Help Centre

Click on the heading of the article in red to open the full article. 

  1. What is a load limiter? 24/09/2018

    Along the top of the fire chamber is a load limiter, which is designed to restrict the operator from overloading it. This will burn off in approximately 3-7 years depending on frequency of use. The load limiter does not need replacing but the airtubes will. 

     

    Load Limiter airtubes

  2. What do I do if one of my side panels are shaking/rattling when the fire is going? 24/09/2018

    Because of the panels being interchangeable and not permanently fixed to the fire there is a small chance that occasionally a panel may rattle slightly in its channel, this is due to the small gap between the coloured panel and the channel which allows the panel to move ever so slightly.

    If this occurs then it can be remedied by removing the panel and putting a slight curve across the panel (you are only wanting to add a total of around 1mm - 2mm of curve) by flexing it from top to bottom. The easiest way to do this is to lie the panel half on a flat surface and apply weight to the bottom section on the surface and also to the top section hanging off the side. This will create a slight curve in the panel. Please note: You shouldn't bend it far enough to crease the panel or have any visible curve to it. This very small relief in the panel will mean that it sits tighter against both sides of the inside of the channel section and eliminates the rattle.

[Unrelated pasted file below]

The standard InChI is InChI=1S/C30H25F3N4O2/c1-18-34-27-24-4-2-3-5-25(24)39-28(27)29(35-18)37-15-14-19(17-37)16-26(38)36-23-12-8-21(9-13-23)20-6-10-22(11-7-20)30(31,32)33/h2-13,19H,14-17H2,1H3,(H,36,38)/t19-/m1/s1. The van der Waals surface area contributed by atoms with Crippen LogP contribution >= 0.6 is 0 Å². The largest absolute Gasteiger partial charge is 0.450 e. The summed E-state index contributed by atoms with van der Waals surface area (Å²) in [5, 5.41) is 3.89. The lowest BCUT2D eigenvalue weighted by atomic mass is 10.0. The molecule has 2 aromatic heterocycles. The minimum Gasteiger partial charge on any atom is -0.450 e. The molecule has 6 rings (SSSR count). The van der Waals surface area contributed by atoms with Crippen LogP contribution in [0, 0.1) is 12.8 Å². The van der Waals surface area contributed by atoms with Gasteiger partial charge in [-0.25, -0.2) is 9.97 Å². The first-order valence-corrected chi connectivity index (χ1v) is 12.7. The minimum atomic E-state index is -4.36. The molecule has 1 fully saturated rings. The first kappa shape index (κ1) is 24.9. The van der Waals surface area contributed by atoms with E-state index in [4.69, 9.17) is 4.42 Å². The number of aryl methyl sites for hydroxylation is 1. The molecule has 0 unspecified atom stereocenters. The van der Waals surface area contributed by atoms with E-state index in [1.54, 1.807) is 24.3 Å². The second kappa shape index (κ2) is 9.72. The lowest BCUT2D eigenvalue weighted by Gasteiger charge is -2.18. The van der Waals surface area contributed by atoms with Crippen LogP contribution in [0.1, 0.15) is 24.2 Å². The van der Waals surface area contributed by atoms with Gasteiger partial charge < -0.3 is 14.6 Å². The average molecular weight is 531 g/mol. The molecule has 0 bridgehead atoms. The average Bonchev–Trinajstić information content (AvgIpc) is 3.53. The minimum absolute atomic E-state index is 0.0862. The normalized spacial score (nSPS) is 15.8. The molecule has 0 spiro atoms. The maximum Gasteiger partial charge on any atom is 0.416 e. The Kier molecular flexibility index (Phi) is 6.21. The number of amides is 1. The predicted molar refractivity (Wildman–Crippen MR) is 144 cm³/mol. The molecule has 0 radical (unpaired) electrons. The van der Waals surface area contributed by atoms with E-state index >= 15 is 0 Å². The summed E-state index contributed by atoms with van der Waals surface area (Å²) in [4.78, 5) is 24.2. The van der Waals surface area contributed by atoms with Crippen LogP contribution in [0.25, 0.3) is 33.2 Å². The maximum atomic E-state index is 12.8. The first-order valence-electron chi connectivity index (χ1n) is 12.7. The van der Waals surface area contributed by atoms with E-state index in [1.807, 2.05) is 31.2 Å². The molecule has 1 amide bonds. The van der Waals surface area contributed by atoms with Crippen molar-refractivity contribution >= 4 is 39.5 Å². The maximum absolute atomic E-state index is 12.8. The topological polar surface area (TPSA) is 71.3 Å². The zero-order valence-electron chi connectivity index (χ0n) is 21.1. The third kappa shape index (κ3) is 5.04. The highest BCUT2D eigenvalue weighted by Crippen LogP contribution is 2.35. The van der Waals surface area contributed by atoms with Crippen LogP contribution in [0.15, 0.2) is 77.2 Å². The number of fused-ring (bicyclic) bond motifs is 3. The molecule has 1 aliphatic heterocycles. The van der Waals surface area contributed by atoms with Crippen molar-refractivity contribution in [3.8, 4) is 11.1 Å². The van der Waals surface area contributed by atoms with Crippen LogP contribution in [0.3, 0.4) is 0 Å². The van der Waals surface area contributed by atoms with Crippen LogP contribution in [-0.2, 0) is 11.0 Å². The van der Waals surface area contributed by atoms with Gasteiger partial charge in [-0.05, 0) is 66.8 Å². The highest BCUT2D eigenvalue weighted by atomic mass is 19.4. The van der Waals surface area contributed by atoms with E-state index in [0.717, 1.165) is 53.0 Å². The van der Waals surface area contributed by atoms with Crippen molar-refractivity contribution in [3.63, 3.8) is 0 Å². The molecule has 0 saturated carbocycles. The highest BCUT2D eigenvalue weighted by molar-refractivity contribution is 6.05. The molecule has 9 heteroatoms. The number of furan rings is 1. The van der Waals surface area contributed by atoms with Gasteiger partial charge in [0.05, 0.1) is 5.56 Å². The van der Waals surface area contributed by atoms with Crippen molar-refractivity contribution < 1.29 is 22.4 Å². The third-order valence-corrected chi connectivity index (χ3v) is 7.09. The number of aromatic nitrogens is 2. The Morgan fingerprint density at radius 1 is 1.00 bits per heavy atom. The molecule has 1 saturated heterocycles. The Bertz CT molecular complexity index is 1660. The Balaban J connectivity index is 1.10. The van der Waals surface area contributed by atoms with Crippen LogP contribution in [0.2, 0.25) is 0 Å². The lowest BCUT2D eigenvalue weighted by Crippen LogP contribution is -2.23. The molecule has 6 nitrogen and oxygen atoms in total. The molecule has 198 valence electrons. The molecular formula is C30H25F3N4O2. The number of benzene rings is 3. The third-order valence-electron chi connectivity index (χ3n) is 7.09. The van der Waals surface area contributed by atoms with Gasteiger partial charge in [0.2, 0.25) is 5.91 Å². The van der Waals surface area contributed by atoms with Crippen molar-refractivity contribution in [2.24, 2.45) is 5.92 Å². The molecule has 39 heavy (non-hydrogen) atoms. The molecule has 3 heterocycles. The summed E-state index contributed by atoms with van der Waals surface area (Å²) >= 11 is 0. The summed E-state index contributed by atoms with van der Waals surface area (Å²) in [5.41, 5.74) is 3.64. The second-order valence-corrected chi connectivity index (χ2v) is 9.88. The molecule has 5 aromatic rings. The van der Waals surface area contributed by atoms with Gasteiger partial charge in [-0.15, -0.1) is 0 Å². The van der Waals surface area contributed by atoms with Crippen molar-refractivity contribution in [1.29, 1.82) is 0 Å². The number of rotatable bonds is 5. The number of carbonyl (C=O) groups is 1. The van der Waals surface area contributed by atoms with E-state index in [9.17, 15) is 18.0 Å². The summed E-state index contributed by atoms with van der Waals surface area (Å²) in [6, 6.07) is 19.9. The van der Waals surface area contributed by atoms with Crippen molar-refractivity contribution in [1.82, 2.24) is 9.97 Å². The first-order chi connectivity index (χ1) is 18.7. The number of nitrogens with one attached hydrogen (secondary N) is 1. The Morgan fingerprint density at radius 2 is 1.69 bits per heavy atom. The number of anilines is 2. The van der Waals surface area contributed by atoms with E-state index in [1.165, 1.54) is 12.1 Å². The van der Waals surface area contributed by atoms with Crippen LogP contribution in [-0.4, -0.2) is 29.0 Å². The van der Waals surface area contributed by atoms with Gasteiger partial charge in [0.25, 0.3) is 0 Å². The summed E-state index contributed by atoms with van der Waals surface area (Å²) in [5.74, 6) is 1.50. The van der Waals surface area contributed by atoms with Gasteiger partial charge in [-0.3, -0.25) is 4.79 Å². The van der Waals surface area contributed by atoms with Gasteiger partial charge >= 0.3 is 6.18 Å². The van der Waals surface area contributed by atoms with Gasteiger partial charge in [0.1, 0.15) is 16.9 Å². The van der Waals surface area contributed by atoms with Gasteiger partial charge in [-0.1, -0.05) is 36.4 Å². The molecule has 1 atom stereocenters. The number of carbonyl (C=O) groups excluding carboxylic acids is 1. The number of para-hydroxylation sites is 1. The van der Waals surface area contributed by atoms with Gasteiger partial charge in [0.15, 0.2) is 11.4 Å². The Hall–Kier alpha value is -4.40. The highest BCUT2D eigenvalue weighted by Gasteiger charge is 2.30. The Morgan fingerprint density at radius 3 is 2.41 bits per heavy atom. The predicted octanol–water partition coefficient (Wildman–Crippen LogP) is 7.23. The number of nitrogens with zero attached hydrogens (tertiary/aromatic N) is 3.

3. How to replace the door to glass sealing gasket 24/09/2018

    Download the instructions here -  Replacing-Door-to-Glass-Sealing-Gasket.pdf

  4. What chimney sweeps can you recommend to clean the flue? 24/09/2018

    It would be great if we could keep an up to date national register of all the good chimney sweeps around the country but as you can imagine this is a somewhat transient profession and so a call through the good old yellow pages and an ask around some friends is usually the best course of action to get a sweep. 

    It is always worth asking them if they have done any local Pyroclassic fires before and if so can they tell you where so you can ask the homeowner how it went, any doubts and we are always happy to give some tips to proactive chimney sweeps.

     

  5. What size firewood should I be using in my Pyroclassic Fire? 24/09/2018

    Logs should be approximately 100- 120 mm in diameter by around 300mm - 400mm long for your Pyroclassic IV Fire.   

    Logs should be approximately 100-120 mm in diameter by around 200-250mm long for your Pyroclassic Mini Fire. 

     

     

  6. Who should I use to install the fire? 24/09/2018

    As a responsible manufacturer we recommend that all our fires are installed by a New Zealand Home Heating Association approved installer. This will ensure the fire is installed correctly and safely and will provide many years of worry free comfort.

     

     

  7. What wood should I be using? 24/09/2018

    Short answer